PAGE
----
USAA has been offering insurance and other financial products to members of the U.S. military since 1922. If you’re an active-duty member of the military, a veteran, or the loved one of someone who served in the military, then you can become a USAA member and take advantage of its excellent homeowners insurance options.
USAA offers basic homeowners insurance coverage, as well as optional earthquake coverage in certain states and home-sharing coverage for homeowners who rent out all or parts of their homes.
Homeowners pay an average monthly premium of $122, or $1,460 annually, with USAA. It offers several discounts, including:
Discount for remaining claim-free for five years
Home security system discount
USAA receives high ratings for customer satisfaction and financial strength:
J.D. Power Customer Satisfaction Rating: 889/1,000
A.M. Best Rating: A++ (Superior)
Though USAA has an excellent reputation for customer satisfaction, some members have complained about processing for weather-related claims, while others have said their premiums have gone up every year, even when they made no claims.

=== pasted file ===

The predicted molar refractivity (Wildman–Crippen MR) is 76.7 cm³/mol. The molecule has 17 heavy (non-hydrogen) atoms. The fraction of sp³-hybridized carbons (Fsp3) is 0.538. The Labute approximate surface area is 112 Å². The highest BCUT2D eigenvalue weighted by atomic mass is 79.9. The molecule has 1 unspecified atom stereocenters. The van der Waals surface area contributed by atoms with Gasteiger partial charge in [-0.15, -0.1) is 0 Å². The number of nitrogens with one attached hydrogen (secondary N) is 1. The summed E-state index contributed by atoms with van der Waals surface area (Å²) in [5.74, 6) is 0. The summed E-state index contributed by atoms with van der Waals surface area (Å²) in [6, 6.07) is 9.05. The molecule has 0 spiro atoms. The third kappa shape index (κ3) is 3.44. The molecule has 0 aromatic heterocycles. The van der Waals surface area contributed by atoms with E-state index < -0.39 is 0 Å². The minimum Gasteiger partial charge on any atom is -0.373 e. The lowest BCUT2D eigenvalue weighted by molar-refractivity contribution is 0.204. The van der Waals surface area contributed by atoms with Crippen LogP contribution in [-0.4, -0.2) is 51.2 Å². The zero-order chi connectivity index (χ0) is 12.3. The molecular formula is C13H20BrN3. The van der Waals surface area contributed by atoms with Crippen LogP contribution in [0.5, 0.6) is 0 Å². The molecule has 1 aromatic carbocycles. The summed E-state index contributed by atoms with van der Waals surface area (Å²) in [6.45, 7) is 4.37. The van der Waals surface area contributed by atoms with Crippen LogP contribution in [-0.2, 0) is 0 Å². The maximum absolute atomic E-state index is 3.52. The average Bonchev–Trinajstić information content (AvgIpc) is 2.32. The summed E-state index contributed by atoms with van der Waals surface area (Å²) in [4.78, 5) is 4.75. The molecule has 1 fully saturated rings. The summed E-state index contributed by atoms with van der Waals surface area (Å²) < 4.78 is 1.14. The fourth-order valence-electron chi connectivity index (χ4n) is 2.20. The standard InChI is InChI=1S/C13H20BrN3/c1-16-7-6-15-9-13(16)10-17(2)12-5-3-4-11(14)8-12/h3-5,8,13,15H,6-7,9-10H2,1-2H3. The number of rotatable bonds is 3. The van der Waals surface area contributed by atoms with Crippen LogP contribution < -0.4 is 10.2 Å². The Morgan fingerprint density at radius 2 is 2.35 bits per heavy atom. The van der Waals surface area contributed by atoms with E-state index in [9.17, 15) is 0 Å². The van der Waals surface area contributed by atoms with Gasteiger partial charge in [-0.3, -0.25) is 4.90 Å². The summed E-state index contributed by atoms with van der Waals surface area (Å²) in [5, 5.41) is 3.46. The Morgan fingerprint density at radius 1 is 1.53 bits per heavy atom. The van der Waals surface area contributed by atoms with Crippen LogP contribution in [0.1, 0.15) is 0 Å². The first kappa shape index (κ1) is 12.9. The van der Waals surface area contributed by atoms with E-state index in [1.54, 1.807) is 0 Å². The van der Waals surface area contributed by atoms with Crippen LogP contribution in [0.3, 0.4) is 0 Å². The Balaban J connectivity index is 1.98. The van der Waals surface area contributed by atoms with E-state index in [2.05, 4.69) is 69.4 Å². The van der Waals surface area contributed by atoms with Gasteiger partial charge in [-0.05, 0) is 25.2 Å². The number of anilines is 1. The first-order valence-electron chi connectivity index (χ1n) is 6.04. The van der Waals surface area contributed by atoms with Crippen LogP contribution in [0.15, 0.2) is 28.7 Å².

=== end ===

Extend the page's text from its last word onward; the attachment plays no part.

Policyholders have been “in good hands” with this insurance company since 1931. It offers excellent homeowners insurance policies that go above other companies’ standard coverage. Customers can also choose to beef up their insurance with optional additional coverages. These include:
Garden and yard
Musical instruments and sports equipment
Electronic data recovery
Allstate customers pay an average of $163 a month, or $1,960 annually. This makes it one of the pricier insurers on this list. However, Allstate offers a robust list of potential discounts, including:
Claim-free history discount
Discount for storm shutters or a hail-resistant roof
New homebuyer discount
Early signing/renewal discounts
Allstate boasts excellent ratings for customer satisfaction and financial strength:
J.D. Power Customer Satisfaction Rating: 829/1,000
A.M. Best Rating: A+ (Superior)
When customers are dissatisfied with Allstate, it’s often because of the claims process, which many people report to be slow and frustrating. Of particular concern are the claims for wind damage and roof issues.